The GM seems to be a key factor for regulating bone mass by changing the structure of intestinal mucosa epithelium and mediating the activation of immune cells . In the current study, shortened epithelial villi of the ileum and reduced mRNA expression of Claudin-1, Occludin, and ZO-1 after ovariectomy indicate a weakened intestinal barrier function. At the same time, the continuously increasing OTUs after ovariectomy established the altered gut microbiota composition in osteoporosis. Therefore, estrogen deficiency after ovariectomy may result in alterations to the GM, which then subsequently impair intestinal mucosal permeability and activate immune pathways, stimulating CD4+ T cells to increase osteoclasts, ultimately resulting in bone loss .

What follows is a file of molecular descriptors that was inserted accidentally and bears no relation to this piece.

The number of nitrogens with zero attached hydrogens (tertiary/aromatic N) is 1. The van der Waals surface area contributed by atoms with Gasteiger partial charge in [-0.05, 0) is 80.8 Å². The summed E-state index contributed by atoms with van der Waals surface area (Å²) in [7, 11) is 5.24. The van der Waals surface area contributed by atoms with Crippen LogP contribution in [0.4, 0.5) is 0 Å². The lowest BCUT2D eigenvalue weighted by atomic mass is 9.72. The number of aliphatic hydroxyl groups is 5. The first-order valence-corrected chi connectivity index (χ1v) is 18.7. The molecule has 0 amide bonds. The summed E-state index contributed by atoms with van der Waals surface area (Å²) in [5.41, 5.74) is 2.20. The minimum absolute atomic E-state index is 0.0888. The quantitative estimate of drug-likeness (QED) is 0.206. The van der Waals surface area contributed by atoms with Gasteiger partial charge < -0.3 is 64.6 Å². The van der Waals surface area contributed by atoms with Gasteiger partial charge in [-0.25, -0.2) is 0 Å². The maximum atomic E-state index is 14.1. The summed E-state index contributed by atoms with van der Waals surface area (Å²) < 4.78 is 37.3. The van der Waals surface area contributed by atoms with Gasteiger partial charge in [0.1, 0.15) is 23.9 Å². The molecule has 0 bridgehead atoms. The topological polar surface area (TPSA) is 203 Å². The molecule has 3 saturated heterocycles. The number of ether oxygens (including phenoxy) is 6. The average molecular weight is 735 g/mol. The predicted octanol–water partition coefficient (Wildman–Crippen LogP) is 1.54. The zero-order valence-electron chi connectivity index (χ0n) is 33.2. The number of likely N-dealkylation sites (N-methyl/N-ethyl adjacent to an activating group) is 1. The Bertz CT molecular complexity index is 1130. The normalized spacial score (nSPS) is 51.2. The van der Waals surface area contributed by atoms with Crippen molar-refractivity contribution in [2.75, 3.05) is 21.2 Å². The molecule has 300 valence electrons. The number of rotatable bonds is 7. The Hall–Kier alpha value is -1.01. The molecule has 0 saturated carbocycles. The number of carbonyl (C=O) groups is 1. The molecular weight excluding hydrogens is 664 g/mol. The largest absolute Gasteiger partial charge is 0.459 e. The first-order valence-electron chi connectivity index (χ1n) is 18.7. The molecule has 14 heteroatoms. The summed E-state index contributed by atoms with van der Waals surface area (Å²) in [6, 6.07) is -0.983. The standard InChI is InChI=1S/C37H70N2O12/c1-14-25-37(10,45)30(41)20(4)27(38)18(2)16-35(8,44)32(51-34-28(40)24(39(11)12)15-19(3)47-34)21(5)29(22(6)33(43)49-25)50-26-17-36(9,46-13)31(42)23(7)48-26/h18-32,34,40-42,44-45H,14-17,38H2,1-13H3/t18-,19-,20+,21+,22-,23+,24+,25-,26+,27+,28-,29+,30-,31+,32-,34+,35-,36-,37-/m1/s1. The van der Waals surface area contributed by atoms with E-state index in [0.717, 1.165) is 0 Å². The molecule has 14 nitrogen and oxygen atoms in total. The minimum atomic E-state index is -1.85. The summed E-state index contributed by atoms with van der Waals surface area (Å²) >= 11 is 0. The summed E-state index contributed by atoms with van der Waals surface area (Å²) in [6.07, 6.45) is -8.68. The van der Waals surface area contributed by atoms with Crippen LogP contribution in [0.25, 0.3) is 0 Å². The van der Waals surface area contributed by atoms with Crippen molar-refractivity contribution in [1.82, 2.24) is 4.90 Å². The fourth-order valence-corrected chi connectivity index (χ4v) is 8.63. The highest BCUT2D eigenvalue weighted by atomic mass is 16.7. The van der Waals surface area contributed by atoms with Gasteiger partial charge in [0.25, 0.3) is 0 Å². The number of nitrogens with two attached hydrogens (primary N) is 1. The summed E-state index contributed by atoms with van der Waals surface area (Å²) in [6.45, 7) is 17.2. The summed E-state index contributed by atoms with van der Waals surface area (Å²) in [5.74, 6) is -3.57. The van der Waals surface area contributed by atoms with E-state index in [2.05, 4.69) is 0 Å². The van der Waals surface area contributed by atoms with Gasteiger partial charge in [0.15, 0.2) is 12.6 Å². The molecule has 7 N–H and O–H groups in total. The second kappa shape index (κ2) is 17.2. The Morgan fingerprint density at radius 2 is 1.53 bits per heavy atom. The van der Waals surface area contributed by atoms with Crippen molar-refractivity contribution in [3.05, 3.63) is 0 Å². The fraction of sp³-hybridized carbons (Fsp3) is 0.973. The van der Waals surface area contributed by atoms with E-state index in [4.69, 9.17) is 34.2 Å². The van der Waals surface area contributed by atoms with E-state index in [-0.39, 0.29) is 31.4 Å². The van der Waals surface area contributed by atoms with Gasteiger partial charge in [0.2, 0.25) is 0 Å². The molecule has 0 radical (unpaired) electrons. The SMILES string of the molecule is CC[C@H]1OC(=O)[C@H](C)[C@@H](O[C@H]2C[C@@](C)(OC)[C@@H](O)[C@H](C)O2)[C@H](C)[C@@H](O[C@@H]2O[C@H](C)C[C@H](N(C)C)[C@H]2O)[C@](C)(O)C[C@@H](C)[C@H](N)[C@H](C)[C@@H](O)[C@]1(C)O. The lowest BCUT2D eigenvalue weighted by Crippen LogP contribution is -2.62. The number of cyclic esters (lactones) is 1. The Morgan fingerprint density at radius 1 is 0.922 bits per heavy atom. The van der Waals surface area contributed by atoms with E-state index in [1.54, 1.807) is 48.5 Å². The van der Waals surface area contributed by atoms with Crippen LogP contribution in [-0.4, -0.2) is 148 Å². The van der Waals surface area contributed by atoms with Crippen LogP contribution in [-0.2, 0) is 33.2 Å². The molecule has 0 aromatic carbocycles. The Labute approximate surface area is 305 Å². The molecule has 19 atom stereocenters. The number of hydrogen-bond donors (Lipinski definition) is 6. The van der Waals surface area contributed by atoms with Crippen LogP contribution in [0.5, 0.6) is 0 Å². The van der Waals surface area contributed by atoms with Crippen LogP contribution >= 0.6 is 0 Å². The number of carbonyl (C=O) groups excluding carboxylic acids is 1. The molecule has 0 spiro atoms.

The composition of the GM determines the function of the microbiome in the intestine. Compared with the GM composition before ovariectomy, Clostridium, Robinsoniella, Coprococcus, and Dialister increased significantly at 12 weeks after ovariectomy. Robinsoniella and Dialister are associated with bone infection and bone volume loss, respectively [28–30]. In addition, the trend of DNA repair and CRISPR genes shows an increase during the first four weeks after ovariectomy, indicating that estrogen deficiency-related inflammatory reactions may lead to impairment of DNA repair . Genes related to heme and hemin uptake and utilization systems in Gram Positive bacteria show a trend towards increased expression in osteoporotic rats. Crosstalk between the heme and iron-sulfur synthesizing pathways is essential for producing hemoglobin. In addition, iron–sulfur clusters are crucial for mitochondrial metabolism by microRNA-210, which is involved in the regulation of postmenopausal osteoporosis through promotion of VEGF expression and osteoblast differentiation [32–34].